Because the Church fought long and hard to hammer out a precise language regarding the Trinity, it is important to respect the fruits of that struggle. Sometimes, hymns try to avoid using “Father” or “Son” when naming the three persons, which can erroneously imply that only God the Father is “Creator” when that term can equally apply to all three persons; or only God the Son is “Source of Life” when it applies to all three, but perhaps especially to the Holy Spirit since the Creed names the Spirit “Lord and Giver of Life.” Examples in this category are, “The Play of the Godhead” and “Led by the Spirit.”
3.) Hymns with Deficiencies in the Doctrine of God and His Relation to Humans (cf. CCC, nos. 42-43, 203, 206, 212)
God is not dependent on humans and transcends humans, but He has also revealed Himself to humans and thus is knowable by reason and faith. To imply that we can know nothing of God is to deny that God has revealed Himself. The negative example given here is “God Beyond All Names.”
4.) Hymns with a View of the Church That Sees Her as Essentially a Human Construction (cf. CCC, nos. 770, 772, 766)
Like Christ, the Church is both human and divine, “born primarily from Christ’s total self-gift, anticipated in the institution of the Eucharist and fulfilled on the Cross.” Therefore, the Church (though composed, in part, of redeemed, yet still sinful humans) is not our work to create. Rather, her members are constantly in need of reform and renewal. Two negative examples are given here, “Sing a New Church” and “As a Fire is Meant for Burning.”
5.) Hymns with Doctrinally Incorrect Views of the Jewish People (cf. CCC, nos. 597-598; Nostra Aetate, no. 4)
The teaching of the Church is clear that all sinners are responsible for the passion and death of Christ and it is incorrect to blame the Jews indiscriminately. Unfortunate examples that do this include, “The Lord of the Dance” and “O Crucified Messiah.”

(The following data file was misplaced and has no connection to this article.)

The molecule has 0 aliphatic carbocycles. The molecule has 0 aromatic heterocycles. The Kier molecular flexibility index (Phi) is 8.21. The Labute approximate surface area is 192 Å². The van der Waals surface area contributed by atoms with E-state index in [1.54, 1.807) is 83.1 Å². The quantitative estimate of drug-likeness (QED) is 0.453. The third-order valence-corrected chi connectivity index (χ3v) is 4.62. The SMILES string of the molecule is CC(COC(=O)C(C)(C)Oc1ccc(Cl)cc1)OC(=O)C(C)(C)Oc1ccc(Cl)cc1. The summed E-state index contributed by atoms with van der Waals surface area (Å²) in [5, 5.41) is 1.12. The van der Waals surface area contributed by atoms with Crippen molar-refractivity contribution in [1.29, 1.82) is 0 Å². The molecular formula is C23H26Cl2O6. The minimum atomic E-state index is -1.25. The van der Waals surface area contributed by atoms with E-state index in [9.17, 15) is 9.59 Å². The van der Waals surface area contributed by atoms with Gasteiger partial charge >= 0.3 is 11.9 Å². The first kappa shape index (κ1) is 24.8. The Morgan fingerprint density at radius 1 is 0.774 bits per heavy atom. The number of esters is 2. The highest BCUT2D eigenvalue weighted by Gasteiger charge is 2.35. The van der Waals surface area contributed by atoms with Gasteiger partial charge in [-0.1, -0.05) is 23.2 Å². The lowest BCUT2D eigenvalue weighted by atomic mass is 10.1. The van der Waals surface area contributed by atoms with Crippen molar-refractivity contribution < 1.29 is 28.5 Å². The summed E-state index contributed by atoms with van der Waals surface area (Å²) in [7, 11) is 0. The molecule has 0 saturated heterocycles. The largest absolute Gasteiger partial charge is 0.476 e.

6.) Hymns with Incorrect Christian Anthropology (cf. CCC, nos. 400, 402, 405)
The negative example given here is verse 6 from “Canticle of the Sun,” which “teaches that death is natural and necessary for our life to have something at stake and thus be ‘real.’ In fact, it is the Resurrection of Christ that makes our life ‘real,’…Death is not a necessary part of human nature.”
“Who is responsible for judging which hymns we sing?”
Ultimately, our bishop, Bishop W. Shawn McKnight, has that responsibility, but without direct input from him, the pastor exercises that care. Any Catholic should feel free to approach his or her pastor in order to inquire or express concern about a given song.
If the pastor is not certain, he is welcome to contact me as chairman of the diocesan Liturgical Commission. It should be noted that while the bishops examined about 1,000 hymns, they expressly flagged only 12 hymns for concern.
The Bishops’ Committee on Doctrine has provided this set of guidelines to every bishop to assist him in presenting the fullness of our faith to us, especially when celebrating the Holy Eucharist.
None of us should want to be shorted on the truth, nor held back from an authentic experience of beauty in our Church.
The Committee has presented 12 negative examples, but in some ways the greater work remains for every diocese to ensure not simply that incorrect texts are avoided, but also that all aspects of any teaching is included.
Thus, it’s not enough to avoid Eucharistic hymns that portray the elements as merely bread and wine that make Christ present in some vague “spiritual” sense. We need to have hymns that also treat of sacrifice, altar, Priesthood, grace, sin, redemption, justification, etc.
In the next article, I’ll try to present our efforts in this diocese to do just that.
Fr. Merz is pastor of St. Thomas More Newman Center Parish in Columbia.
The second article in this series can be found HERE.